"Those rare times comics are good": Captain Marvel #55-56.
This is a comic run (meaning 55 AND 56) that fans of Captain Marvel, Dracula, Star Trek, and just about everywhere in between can find something to appreciate about..
This story has two parts, you must get #56 if you get #55, and vice versa.
All the elements are in place. The lines are not so much black and white as they are shades of grey. You feel for both characters, Moench and Broderick pull this off very well with the assistance of a great inker.
Captain Marvel having been recently seperated from the only flaw Thomas made with the character, being humble to give some homage to the original bearer of the name, when the name was all they shared in common.
You have the misunderstood and exploring rebel alien hero, finally getting a chance of pursuing his own path, (when Marvel had already offered him up like a sacrificial lamb) only to be interrupted by an equally misunderstood and viciously cruel villain.
The strength of this story is that the writers finally use Mar-Vell in a brief arc that utilizes him and the true complexity of the hero and his psychology that is both A list Superhero yet still a more accurate and relatable alien misfit trying to find his way post-rebellion, while drawing upon Starlin's earlier work as evidenced in by most accounts the best work of Pat Broderick's career in that time, it is in many ways superior, due to the exploration of Mar-Vell as a sole entity, an opportunity rarely afforded the character since the Kane redesign (and Starlin refinement)....and uses an obscure reference to an earlier Captain Marvel comic (Issue #10) aka. the "boring" era (meaning not the concept or original story, but rather referring to the lengthy status of the character, various re-empowerments before the complete change which gained support but was almost sabotaged by the length of the earlier work....however, it is made useful in this scenario 55-56) with the origin of a very underrated and often erroneously speculated villain in Deathgrip.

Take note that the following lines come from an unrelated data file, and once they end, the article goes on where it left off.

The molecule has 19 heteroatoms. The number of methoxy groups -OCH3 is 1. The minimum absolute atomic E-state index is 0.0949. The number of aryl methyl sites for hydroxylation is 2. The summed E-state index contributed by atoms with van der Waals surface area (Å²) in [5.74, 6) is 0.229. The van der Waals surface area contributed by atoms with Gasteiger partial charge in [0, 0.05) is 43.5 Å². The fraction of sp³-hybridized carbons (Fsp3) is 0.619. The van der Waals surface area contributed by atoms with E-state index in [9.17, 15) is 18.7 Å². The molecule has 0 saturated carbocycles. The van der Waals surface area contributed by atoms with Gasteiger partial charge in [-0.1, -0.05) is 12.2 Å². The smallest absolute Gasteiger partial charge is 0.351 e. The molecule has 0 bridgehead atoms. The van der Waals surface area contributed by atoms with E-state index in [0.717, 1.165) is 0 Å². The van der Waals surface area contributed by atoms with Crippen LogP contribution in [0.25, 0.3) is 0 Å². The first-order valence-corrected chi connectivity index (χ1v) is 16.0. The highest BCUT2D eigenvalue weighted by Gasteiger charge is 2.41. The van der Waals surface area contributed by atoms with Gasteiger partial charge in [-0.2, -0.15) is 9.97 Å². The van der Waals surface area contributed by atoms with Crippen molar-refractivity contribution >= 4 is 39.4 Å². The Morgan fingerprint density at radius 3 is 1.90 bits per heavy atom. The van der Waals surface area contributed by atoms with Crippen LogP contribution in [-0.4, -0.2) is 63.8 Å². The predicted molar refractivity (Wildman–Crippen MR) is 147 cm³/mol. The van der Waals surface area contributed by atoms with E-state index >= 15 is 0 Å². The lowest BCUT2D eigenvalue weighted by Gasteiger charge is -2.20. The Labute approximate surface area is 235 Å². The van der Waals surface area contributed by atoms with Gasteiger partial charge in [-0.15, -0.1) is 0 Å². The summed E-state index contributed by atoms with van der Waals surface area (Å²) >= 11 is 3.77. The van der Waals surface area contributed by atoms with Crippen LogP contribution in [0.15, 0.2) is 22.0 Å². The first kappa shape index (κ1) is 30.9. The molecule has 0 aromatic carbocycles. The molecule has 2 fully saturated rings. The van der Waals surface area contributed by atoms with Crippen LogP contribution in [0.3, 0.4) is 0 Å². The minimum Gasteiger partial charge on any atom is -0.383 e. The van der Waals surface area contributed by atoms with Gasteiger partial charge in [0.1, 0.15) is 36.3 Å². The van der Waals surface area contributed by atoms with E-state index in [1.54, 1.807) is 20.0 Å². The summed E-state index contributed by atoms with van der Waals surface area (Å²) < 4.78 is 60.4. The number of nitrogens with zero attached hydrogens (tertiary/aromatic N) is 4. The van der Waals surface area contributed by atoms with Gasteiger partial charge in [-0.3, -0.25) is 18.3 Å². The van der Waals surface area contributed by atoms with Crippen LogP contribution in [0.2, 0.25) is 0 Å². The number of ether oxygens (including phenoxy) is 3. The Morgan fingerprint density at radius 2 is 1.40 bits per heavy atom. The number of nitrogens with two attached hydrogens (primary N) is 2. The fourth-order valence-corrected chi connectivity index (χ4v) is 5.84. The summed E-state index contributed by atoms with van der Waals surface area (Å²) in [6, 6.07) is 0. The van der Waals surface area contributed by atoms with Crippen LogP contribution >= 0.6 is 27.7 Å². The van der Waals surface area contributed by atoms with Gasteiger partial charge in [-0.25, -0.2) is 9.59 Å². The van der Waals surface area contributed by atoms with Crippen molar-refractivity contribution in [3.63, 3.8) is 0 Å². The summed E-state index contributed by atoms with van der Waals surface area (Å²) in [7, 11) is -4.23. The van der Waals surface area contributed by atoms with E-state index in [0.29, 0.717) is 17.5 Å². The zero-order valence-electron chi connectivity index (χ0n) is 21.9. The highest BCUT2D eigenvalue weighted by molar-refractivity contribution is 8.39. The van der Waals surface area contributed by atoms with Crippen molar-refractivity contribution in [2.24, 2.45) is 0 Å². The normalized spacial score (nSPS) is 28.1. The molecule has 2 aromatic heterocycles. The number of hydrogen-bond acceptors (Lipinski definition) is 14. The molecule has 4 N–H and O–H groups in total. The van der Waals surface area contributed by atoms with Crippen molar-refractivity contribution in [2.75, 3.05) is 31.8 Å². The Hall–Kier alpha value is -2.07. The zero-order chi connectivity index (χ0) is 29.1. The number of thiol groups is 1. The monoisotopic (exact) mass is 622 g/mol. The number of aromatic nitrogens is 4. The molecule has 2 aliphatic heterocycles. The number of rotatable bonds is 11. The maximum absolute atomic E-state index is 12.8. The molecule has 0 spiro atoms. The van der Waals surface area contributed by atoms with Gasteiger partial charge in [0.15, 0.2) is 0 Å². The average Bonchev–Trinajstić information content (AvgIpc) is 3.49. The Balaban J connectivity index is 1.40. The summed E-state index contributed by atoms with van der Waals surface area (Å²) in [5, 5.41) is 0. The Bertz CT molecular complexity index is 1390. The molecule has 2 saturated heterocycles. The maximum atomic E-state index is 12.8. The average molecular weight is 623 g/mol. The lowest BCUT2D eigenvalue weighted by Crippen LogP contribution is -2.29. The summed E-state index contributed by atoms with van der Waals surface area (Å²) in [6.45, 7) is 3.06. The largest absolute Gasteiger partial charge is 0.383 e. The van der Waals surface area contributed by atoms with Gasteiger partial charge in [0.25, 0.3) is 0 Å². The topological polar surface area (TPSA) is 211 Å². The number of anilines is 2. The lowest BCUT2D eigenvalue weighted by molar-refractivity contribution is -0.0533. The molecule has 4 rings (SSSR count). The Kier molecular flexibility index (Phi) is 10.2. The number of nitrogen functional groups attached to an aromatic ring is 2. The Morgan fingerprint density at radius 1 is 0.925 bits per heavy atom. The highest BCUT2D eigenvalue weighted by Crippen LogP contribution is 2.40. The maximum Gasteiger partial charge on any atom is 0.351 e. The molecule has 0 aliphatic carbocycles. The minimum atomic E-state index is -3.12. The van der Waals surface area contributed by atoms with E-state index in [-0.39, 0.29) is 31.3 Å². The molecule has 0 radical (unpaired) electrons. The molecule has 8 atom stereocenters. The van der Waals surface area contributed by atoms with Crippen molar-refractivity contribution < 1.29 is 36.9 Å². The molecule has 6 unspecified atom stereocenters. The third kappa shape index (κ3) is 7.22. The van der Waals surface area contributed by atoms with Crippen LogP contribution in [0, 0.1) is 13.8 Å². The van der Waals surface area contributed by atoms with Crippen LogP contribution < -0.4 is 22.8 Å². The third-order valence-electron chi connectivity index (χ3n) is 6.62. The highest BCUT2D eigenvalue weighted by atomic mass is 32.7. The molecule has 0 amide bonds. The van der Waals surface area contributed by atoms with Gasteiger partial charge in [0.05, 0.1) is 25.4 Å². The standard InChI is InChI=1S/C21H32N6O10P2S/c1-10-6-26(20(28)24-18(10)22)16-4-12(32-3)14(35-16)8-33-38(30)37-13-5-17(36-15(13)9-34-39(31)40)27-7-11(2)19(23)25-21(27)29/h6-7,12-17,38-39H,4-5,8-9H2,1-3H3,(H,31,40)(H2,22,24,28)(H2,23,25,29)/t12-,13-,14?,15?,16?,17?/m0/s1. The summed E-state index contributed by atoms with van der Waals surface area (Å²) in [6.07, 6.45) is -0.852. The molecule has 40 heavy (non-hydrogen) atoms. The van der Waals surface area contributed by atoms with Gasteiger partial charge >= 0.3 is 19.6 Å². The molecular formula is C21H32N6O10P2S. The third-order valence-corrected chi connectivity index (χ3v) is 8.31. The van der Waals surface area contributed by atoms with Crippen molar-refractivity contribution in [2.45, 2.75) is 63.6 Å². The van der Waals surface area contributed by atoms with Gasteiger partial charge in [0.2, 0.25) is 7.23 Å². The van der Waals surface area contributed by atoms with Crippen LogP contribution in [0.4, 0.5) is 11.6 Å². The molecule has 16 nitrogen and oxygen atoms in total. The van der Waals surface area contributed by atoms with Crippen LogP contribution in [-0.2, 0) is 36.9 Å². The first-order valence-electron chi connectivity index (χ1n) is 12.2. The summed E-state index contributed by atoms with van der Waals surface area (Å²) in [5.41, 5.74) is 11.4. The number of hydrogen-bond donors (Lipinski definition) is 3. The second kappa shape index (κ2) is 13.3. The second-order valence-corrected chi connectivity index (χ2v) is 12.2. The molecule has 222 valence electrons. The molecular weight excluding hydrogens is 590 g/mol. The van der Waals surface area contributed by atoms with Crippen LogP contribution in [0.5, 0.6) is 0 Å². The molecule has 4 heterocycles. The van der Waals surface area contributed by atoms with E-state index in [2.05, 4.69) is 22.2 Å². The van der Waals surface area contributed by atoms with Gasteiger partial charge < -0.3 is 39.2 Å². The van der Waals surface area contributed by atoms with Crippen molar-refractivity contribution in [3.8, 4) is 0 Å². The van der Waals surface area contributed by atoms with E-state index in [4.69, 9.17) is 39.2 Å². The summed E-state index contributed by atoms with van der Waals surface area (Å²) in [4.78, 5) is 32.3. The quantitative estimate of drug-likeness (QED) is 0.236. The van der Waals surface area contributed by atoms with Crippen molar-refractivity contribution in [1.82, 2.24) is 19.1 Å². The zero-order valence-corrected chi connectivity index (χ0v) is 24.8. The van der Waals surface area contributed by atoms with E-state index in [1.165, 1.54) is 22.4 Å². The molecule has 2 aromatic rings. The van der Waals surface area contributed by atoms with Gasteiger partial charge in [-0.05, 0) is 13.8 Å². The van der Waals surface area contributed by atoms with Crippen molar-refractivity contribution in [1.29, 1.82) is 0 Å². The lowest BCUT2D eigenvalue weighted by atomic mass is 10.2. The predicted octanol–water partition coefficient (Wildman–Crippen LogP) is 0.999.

Finally a villain worthy or the hero, and vice versa.
Deathgrip is in many ways a vampire and appeals to the more classic Lugosi-esque interpretation, while cleverly and deceitfully masking it's true cruelty, where as it may be erroneously recorded on other sites. That, however, is the beauty of this character, by drawing upon an obscure issue of such a dismal showing of a great origin story in concept, they invoke both the harcore fan of Captain Marvel or Vampires everywhere, as well as a streamlined story that is film script worthy.
You almost don't know whether to hate the hero or hate the villain, in th end the story makes sense, but this is just...well, it may not be commercially known, but in this humble reviewer's opinion, are up there, perhaps even surpassing the comics at the time.
Captain Marvel 55-56. If you have the means, check them out. Highly Reccommended.
Backstory helps, but is not necessary to newcomers. The story is that good.